Greg Dalton: Tell me about the first zero waste meal that you try to have. How did that happen tell me about that first meal?
Samuel McMullen: Yeah, it was right after we gave a presentation to sort of launch the zero waste or the live zero waste idea and right after that we went down into the lobby of the NRDC in Beijing and went into the restaurant and had to sort of negotiate our first zero waste meal which was has been repeated many times since then in my life and in my sister's life. And it was just a matter of asking if we could have the silverware with no napkin wrapped around it at that particular place. But actually the dinner we had the next dinner we had the silverware came wrapped completely in plastic. Everything, the silverware, the plates, the bowls everything was shrink-wrapped in plastic because in Beijing I think foreigners are worried about germs. So they were sort of proving to people how clean they were. And so we had to ask them for serving if we can eat out of the serving dishes and I ran home, my apartment was not too far. I ran home and got chopsticks that were not wrapped in plastic. So that was an adventure right off the bat.
Greg Dalton: How do people react when you ask for no straw, no plastic wrapping. Do they roll their eyes at you and think, uh, what a pain this guy is?
Samuel McMullen: Yeah, it depends entirely on how you ask. And I've asked many different ways. The best reactions I get or when I preface it with listen, I’m doing the zero waste challenge and it's a little bit weird and gonna make your job hard but do you mind giving me a water without a straw or this burger without a paper wrapping or sandwich or whatever. But yes, sometimes if you just ask if you say, can I have a water with no straw or the silverware without a napkin around it and you get some eye rolls and muttered things as they leave.
Greg Dalton: And what’s the purpose of doing this is this to sort of live the zero waste life for your own identity and comfort, or is it to change other people's thinking and change something bigger than yourself?
Samuel McMullen: Yeah, I mean it’s components of both for sure. The impetus was certainly the first thing you said, which was that we’re trying to sort of live out our values and we’re working on environmental law paper at the time studying renewable energy policy. And so we were feeling great about ourselves as environmentalists, but start realizing that we weren't really doing much in our own lives to address the problems that we are writing about. So that was our reason for doing it. And then as we started encouraging other people to try it, it became much more about the idea that these kinds of changes measured on an individual level, don't make much sense. Like it doesn't really make sense to go zero waste if you're the only one doing it because you save a lot but you don’t save that much. Whereas if you measure your community metrics and you try to encourage other people to do it and encourage them to get their friends to do it and get everyone on board, then you start to get real numbers that you can be proud of and that you can say we’re actually changing something. So it's definitely turned into a form of like personalized activism. And an activism that’s a little bit less in people's faces about why they should change their mind and more just about changing your own behavior and role modeling.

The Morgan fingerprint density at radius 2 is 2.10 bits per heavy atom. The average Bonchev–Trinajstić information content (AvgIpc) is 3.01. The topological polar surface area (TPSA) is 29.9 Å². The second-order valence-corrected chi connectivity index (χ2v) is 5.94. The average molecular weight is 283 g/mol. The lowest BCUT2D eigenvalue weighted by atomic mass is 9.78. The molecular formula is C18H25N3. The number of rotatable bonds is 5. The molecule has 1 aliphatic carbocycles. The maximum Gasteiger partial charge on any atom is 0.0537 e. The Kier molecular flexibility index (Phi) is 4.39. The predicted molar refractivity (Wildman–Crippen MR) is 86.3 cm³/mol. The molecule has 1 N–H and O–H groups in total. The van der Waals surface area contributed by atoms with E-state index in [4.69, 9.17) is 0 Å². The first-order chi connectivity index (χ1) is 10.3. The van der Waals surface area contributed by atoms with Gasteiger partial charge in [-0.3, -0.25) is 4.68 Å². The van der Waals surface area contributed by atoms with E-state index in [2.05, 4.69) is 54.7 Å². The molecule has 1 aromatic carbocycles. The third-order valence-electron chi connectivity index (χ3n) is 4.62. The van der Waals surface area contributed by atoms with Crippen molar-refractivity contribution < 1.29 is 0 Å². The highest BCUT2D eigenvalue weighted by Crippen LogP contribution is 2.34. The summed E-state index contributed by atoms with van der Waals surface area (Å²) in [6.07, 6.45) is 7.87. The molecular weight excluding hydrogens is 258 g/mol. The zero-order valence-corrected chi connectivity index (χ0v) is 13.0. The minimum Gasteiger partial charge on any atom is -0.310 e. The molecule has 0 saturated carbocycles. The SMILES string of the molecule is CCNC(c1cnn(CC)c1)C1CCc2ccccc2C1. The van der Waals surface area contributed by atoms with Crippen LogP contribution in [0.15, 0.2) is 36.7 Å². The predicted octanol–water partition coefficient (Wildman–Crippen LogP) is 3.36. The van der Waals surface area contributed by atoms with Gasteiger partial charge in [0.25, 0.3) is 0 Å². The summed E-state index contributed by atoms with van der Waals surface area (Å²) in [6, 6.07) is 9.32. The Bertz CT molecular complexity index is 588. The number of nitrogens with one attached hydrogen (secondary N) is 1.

Greg Dalton: Yeah, the Old Gandhi phrase “Be the change that you want to see.” So how many people are living zero waste? You started in Ann Arbor where you’re been going to school. How many people have been following you?
Samuel McMullen: We’re at 305 pledges which -- and they’re spread out, they’re all over so that’s 26 countries now where people are trying to limit. And we’re trying to get people hooked up with others that are living zero waste near them. So like we have pledges in Egypt and we have no idea what it's like to live zero waste in Egypt so we try to encourage those people to get in touch with each other and find the resources in their area.
Greg Dalton: So how do you handle things like Christmas, you know, those sorts of things. You give gifts without any wrapping on them or do you give gifts at all?
Samuel McMullen: Yes. So our version of waste or our definition of waste is pretty all-encompassing. So any new product we count as waste because of the eventual, you know, it’s been produced and eventually it will go to landfill somewhere. So anything new is off-limits, but thrift stores are totally inbounds, antique shops. I do a lot of Groupon giving. So giving experiences and that ends up people actually think you're really thoughtful if you do an experience with them for the holidays, really value your time or I do web design so I give people websites and people love that.
Greg Dalton: How would you describe your social group and your quality of life? I mean do you hang out with people that have more material possessions and you do the latest whatever, you know, cool to have in college these days?